[rescue] Re: Old sparcstations & overheating

Skeezics Boondoggle skeezics at q7.com
Sat Feb 19 04:28:13 CST 2005

On Sat, 19 Feb 2005, "Janet L. Campbell" wrote:

> Since the drives and the mainboard are located in different air paths in
> the SS20, hot drives are unlikely to kill the processors.  However, with
> hot drives, the failure rate of the upper drive seems to be noticably
> higher.  Make sure you have the hard drive fan FCO installed (looks like a
> mini fan between the CDROM/floppy and hard drive bays). You're running

Does that little fan for the drives _really_ do that much? :-)  I've run 
lots of SS20s but always with just one disk - for root+swap, basically - 
and mounted the rest off the network or an external enclosure.  The 20's 
only real weakness is its cooling... otherwise it's a great box, that 
packs a lot of power in a very small space.

> SM81s, which weren't technically qualified in the SS20, but I've done it
> too and they work fine in reasonable weather.

Yes, in a properly cooled environment, SM81s (the 1MB version) are awesome 
in the '20.  Faster, in some cases, than the early Ultra 1s (for heavy I/O 
tasks, for example).

> Removing the side panels is easy and gives you a little extra airflow, 
> late-model SS20s (and SS4/SS5s) had side panels with a more open flow 
> design.  I seem to remember them being mandated with certain high-heat 
> cards, like the TZX.

Well, running a pizzabox machine without skins offends my aesthetic 
sensibilities. :-)

However, I discovered that the CPU fan from an Ultra 1 fits perfectly
between the motherboard and the metal frame.  Secured with tie wraps, and
a quick solder or crimp job to attach a power connector (routed into the
drive area) I've fitted a pair of those to supplement the cooling in my
machines at home (quad-HS125, quad-SM51, dual-SM71 & dual-SM81).  Drives
are cheap and easy to replace, but Mbus modules, memory and Sbus cards
will eventually become scarce... so I'm far more concerned about airflow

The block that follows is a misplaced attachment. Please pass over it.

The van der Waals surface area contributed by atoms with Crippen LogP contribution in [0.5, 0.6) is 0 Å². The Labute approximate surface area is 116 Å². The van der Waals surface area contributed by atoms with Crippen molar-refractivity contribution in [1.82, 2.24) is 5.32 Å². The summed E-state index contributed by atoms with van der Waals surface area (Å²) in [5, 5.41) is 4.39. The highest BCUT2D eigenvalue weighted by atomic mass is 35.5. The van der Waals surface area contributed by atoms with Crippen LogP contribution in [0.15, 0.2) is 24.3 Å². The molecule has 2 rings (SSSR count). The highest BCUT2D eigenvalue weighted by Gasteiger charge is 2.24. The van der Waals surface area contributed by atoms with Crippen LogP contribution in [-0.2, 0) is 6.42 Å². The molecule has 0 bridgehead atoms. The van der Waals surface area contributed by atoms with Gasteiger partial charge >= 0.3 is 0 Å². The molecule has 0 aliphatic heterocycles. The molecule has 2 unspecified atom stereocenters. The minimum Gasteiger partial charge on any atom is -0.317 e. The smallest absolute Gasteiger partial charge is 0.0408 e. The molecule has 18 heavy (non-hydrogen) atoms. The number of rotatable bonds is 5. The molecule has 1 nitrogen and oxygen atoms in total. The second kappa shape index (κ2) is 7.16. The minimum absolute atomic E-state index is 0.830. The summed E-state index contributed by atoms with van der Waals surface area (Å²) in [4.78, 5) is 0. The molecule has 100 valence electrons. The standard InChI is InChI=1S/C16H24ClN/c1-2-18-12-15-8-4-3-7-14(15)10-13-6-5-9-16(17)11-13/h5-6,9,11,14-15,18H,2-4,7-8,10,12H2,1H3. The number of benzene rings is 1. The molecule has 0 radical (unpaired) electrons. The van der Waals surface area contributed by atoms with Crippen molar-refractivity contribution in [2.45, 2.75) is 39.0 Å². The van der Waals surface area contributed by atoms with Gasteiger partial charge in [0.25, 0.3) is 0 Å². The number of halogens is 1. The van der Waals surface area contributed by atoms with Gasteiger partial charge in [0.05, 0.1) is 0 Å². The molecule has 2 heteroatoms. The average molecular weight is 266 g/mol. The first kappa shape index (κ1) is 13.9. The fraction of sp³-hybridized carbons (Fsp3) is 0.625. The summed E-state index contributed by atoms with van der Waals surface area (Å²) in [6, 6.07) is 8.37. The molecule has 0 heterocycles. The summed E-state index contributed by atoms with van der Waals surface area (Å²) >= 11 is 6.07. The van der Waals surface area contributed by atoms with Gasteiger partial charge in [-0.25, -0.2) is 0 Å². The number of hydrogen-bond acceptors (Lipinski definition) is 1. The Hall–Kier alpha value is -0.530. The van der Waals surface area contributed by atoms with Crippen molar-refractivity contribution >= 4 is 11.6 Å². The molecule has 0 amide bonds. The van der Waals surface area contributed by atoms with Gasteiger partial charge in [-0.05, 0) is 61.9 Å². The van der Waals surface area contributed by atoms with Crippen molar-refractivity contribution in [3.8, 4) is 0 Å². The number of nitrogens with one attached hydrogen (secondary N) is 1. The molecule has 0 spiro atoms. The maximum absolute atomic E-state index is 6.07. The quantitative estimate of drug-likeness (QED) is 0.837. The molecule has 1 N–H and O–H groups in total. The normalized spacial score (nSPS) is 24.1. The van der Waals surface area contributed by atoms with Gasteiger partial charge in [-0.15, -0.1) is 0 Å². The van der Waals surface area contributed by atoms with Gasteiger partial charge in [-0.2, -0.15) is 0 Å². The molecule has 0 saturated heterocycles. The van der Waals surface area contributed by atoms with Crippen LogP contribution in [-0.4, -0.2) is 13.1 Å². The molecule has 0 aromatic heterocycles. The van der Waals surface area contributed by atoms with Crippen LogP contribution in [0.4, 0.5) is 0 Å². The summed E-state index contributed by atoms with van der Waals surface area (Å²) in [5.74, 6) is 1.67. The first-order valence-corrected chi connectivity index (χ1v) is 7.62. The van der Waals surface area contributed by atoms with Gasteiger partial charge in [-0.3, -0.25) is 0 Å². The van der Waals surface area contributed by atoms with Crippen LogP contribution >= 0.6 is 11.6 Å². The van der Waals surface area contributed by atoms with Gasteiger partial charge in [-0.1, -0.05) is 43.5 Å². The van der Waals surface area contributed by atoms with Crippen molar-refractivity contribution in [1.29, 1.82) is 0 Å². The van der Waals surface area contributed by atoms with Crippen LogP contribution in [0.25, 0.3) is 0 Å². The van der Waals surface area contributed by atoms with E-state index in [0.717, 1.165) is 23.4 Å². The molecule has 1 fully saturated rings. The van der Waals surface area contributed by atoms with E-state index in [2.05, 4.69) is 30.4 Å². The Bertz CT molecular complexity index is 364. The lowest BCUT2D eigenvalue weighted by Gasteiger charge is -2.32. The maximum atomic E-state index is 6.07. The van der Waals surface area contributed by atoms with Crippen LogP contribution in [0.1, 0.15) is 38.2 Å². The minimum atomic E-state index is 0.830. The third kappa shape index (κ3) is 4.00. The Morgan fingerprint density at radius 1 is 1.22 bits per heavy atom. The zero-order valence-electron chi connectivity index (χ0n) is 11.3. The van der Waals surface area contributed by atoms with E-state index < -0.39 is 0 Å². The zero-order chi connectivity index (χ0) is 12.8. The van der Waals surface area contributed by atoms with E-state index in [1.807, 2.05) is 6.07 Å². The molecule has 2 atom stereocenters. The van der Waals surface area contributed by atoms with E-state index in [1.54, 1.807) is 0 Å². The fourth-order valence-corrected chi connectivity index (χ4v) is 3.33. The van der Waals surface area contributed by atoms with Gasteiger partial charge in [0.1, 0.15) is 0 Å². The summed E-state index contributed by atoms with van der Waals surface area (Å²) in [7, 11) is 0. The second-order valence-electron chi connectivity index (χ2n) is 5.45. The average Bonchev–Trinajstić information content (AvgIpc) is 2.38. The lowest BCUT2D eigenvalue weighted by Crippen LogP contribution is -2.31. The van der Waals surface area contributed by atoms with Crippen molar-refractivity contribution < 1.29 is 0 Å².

at the back of the chassis where those components live than the drive

> The biggest heat problems don't come from the largest capacity drives, but
> rather from those with the most cutting technology at the time.  The
> early-generation Barracudas (pioneering 7200RPM drive technology) put out
> a lot of heat and would burn up without proper airflow.

Not to mention that those early 2.1GB 'cudas are *frightfully* LOUD.  As
in, measured with a meter, louder than a SC2000 with four blowers loud.  
Give ya tinnitis loud.  They're really damned loud! :-)

But even without extra cooling, you have to admire how tough the old Sun
boxes are.  I had the task of rebuilding an SS20 at work once that was
hiding under a pile of papers at the back of a carpeted cubicle - with two
CPUs, a full load of memory, floppy + CDROM, and *two* early 2GB Seagates.  
(I think they'd surrounded the box to help cover up the noise!)  I was
stupified that the box ran as long as it did with all of its vents blocked
or *choked* with dust - it looked like a lint screen after washing a load
of sweaters - without bursting into flames.  Despite that kind of abuse,
and the fact that the top drive did in fact die of heat death, once we
replaced both drives with a newer, quieter, faster 9GB it ran for another
two years before it was finally retired.  I love SS20s. :-)

-- Chris

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